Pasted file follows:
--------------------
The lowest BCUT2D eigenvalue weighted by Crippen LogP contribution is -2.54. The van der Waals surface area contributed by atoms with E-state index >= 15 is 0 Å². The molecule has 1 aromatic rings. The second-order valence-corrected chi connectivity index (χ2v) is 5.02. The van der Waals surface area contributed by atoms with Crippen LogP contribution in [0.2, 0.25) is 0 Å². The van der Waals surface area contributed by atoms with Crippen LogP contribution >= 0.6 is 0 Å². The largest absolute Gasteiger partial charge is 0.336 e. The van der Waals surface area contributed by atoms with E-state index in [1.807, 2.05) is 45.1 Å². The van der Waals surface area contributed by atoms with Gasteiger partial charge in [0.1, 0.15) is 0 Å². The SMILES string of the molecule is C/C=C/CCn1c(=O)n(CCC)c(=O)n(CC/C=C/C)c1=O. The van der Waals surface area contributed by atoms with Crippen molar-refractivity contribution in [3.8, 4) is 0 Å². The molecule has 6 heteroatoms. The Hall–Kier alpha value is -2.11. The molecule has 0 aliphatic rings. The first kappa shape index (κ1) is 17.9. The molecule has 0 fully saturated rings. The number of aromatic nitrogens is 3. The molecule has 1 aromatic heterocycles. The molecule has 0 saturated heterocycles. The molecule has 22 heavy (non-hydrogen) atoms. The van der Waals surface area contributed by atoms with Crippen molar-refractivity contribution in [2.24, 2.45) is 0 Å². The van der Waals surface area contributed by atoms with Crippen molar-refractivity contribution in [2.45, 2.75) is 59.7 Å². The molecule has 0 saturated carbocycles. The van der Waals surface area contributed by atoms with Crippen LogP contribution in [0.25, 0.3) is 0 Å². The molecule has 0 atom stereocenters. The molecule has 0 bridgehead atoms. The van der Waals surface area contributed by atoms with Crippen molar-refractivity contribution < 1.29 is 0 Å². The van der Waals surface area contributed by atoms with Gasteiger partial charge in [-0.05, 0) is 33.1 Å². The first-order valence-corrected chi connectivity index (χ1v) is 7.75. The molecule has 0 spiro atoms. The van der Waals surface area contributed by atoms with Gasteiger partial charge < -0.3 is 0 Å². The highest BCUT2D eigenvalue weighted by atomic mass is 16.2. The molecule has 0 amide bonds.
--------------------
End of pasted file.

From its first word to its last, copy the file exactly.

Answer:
The lowest BCUT2D eigenvalue weighted by Crippen LogP contribution is -2.54. The van der Waals surface area contributed by atoms with E-state index >= 15 is 0 Å². The molecule has 1 aromatic rings. The second-order valence-corrected chi connectivity index (χ2v) is 5.02. The van der Waals surface area contributed by atoms with Crippen LogP contribution in [0.2, 0.25) is 0 Å². The van der Waals surface area contributed by atoms with Crippen LogP contribution >= 0.6 is 0 Å². The largest absolute Gasteiger partial charge is 0.336 e. The van der Waals surface area contributed by atoms with E-state index in [1.807, 2.05) is 45.1 Å². The van der Waals surface area contributed by atoms with Gasteiger partial charge in [0.1, 0.15) is 0 Å². The SMILES string of the molecule is C/C=C/CCn1c(=O)n(CCC)c(=O)n(CC/C=C/C)c1=O. The van der Waals surface area contributed by atoms with Crippen molar-refractivity contribution in [3.8, 4) is 0 Å². The molecule has 6 heteroatoms. The Hall–Kier alpha value is -2.11. The molecule has 0 aliphatic rings. The first kappa shape index (κ1) is 17.9. The molecule has 0 fully saturated rings. The number of aromatic nitrogens is 3. The molecule has 1 aromatic heterocycles. The molecule has 0 saturated heterocycles. The molecule has 22 heavy (non-hydrogen) atoms. The van der Waals surface area contributed by atoms with Crippen molar-refractivity contribution in [2.24, 2.45) is 0 Å². The van der Waals surface area contributed by atoms with Crippen molar-refractivity contribution in [2.45, 2.75) is 59.7 Å². The molecule has 0 saturated carbocycles. The van der Waals surface area contributed by atoms with Crippen LogP contribution in [0.25, 0.3) is 0 Å². The molecule has 0 atom stereocenters. The molecule has 0 bridgehead atoms. The van der Waals surface area contributed by atoms with Crippen molar-refractivity contribution < 1.29 is 0 Å². The van der Waals surface area contributed by atoms with Gasteiger partial charge in [-0.05, 0) is 33.1 Å². The first-order valence-corrected chi connectivity index (χ1v) is 7.75. The molecule has 0 spiro atoms. The van der Waals surface area contributed by atoms with Gasteiger partial charge < -0.3 is 0 Å². The highest BCUT2D eigenvalue weighted by atomic mass is 16.2. The molecule has 0 amide bonds.